Nurturing the growth of both the social and emotional aspects of the child is an important part of our program. First, we create a warm, loving, respectful atmosphere. Then we emphasize helping children express feelings in constructive ways and to develop social skills and a sense of responsibility for their own behavior within the school community.

The philosophy of “freedom within limits” provides the basic framework for the children’s interaction with their environment and with one another.

We work with children to develop what is now called, Emotional Intelligence (EQ) and Social Intelligence (SQ). These “newly defined” areas of development coupled with academic learning have always been important in our Montessori program.

Academic achievement cannot stand alone; it must be complimented with creativity, security, social graces, empathy, and physical fitness and then comes the Joy of Learning.

Comparing Methods

A Child-Centered Environment: The focus of activity in the Montessori setting is on children’s learning, not on teachers’ teaching. Generally students will work individually or in small, self-selected groups. There are very few whole group lessons.

The Responsive Prepared Environment: The environment is designed to meet the needs, interests, abilities, and development of the children in the class. The teachers design and adapt the environment with the current community of children in mind, rapidly modifying the selection of educational materials available, the physical layout, and the tone of the class to best fit the ever changing needs of the children.

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A Focus on Individual Progress and Development: Within a Montessori program, children progress at the own pace, moving on to the next step in each area of learning as they are ready. While the child lives within a larger community of children, each student is viewed as an individual.

Traditional Montessori
• Emphasis on role knowledge and social development • Emphasis on: cognitive structures and social development
• Teacher has dominant active role in classroom activity; child is a passive participant in learning • Teacher has unobtrusive role in classroom activity; child is an active participant in learning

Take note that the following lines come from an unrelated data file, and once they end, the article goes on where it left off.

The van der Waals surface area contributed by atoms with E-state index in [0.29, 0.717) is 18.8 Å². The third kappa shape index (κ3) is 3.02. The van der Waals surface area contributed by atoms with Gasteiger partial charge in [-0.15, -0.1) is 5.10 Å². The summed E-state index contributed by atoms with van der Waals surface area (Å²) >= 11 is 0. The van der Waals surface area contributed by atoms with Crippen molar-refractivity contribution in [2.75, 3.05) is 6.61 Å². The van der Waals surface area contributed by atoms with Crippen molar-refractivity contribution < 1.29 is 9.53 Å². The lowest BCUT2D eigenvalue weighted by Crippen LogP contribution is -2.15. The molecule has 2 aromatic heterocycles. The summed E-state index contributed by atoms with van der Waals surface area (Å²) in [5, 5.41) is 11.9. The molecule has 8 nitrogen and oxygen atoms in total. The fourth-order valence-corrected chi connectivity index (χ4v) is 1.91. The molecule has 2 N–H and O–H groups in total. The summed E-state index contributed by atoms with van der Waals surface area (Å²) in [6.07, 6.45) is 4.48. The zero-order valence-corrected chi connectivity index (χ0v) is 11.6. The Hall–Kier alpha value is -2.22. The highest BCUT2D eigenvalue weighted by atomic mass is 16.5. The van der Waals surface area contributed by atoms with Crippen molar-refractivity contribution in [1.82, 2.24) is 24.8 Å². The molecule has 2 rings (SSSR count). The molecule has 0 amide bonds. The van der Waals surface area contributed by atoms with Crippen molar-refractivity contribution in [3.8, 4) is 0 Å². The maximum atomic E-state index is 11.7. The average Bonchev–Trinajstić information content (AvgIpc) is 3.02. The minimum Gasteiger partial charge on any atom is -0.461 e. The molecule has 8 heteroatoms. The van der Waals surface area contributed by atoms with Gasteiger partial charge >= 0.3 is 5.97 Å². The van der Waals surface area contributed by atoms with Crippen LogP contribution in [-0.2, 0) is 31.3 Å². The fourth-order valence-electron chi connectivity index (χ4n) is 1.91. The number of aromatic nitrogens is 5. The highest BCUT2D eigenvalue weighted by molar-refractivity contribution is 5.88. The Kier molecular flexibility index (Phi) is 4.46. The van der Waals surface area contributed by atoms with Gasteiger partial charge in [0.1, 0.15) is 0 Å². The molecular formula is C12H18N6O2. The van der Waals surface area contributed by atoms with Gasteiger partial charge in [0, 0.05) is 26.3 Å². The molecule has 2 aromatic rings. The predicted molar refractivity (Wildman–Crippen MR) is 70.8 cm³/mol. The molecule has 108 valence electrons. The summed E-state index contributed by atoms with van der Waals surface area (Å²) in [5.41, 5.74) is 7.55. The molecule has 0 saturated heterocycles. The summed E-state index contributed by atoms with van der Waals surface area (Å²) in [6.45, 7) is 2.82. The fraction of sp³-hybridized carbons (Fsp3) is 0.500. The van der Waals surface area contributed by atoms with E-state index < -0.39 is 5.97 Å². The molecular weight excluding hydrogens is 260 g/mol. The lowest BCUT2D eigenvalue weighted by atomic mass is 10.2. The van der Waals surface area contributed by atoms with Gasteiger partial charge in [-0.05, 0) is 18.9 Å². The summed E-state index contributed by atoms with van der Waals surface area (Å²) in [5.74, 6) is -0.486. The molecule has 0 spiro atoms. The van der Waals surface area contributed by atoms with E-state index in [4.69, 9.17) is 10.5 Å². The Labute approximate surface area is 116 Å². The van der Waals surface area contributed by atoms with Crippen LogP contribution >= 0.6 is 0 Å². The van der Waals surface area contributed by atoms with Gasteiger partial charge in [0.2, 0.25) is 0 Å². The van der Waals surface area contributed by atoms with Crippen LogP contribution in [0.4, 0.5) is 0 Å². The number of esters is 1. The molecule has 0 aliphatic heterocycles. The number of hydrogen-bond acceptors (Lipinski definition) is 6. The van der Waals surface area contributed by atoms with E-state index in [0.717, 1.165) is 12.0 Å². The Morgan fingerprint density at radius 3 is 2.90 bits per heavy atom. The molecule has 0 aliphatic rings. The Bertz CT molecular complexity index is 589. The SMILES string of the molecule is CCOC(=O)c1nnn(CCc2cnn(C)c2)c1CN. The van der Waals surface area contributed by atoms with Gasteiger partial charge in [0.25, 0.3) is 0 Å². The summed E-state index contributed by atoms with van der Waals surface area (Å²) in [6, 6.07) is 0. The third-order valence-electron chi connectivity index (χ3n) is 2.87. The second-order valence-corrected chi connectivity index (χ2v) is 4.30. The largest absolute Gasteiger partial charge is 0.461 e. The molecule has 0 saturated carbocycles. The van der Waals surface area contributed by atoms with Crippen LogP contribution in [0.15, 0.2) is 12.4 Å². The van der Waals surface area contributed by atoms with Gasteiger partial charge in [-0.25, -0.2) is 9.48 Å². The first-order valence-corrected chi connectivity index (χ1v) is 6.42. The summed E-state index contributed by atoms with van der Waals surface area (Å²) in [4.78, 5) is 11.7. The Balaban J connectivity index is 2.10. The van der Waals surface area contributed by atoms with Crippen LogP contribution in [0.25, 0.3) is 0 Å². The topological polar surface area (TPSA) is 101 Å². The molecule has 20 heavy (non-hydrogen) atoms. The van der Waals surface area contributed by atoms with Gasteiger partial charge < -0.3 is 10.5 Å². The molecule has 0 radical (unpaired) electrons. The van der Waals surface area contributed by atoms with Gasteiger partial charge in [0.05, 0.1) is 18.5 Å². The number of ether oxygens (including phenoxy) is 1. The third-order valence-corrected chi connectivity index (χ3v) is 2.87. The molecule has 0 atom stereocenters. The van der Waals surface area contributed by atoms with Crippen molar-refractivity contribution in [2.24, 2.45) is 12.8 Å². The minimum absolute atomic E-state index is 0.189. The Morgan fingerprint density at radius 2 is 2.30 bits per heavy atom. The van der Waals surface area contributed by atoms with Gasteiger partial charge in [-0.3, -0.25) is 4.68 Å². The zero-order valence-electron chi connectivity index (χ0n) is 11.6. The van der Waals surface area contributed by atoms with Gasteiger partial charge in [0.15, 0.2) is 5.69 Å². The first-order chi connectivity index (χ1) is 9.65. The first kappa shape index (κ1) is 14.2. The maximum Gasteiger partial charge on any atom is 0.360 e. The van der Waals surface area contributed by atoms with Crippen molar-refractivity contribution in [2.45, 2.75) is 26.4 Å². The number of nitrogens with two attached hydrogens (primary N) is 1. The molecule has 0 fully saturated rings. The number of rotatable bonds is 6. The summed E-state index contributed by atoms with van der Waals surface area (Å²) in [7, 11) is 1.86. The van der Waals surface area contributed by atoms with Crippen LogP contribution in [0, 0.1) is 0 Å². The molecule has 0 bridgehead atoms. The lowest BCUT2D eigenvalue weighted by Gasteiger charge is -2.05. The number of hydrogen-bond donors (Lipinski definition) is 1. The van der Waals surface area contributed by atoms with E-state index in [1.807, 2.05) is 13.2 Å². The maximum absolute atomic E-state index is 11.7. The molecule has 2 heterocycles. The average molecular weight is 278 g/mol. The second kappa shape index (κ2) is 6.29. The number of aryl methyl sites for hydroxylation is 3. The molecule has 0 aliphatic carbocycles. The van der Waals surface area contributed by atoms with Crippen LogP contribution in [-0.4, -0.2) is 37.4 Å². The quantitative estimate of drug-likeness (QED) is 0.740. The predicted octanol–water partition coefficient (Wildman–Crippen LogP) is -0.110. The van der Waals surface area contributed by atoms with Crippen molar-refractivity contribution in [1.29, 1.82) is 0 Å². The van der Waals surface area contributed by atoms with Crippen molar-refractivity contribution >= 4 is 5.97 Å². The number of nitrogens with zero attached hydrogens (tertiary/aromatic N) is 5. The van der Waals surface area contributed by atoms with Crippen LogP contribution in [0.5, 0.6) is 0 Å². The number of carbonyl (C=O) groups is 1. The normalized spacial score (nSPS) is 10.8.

• Teacher acts as primary enforcer or external discipline • Environment and method encourage internal self discipline
• Instructions both individual and group, conforms to the adult’s teaching styles • Instruction, both individual and group, adapts to each students learning style
• Same age grouping • Mixed age grouping
• Most teaching is done by teacher, collaboration is discouraged • Children are encouraged to teach, collaborate, and help each other
• Curriculum structured for child with little regard for child’s interests • Child chooses own work from interests and abilities
• Child is guided to concepts by teacher • Child formulates own concepts from self-teaching material
• Child generally given specific time limit for work • Child works as long as s/he wishes on chosen project
• Instruction pace usually set by group norm or teacher • Child sets own learning pace to internalize information
• If work is corrected, errors usually pointed out by teacher • Child spots own errors through feedback from the material
• Learning is reinforced externally by role repetition and rewards/discouragement’s • Learning is reinforced internally through the child’s own repetition of an activity and internal feelings of success
• Fewer materials for sensory development and concrete manipulation • Multi-sensory materials for physical exploration
• Less emphasis on self-care instruction and classroom maintenance • Organized program for learning care of self and environment (Polishing shoes, cleaning the sink, etc.)
• Child usually assigned own chair, encouraged to sit still and listen during group sessions • Child can work where s/he is comfortable, moves around and talks at will (yet disturbs not the work of others); group work is voluntary and negotiable
• Voluntary parent involvement, often only as fundraisers, not participants in understanding the learning process • Organized programs for parents to understand the Montessori philosophy and participate in the learning process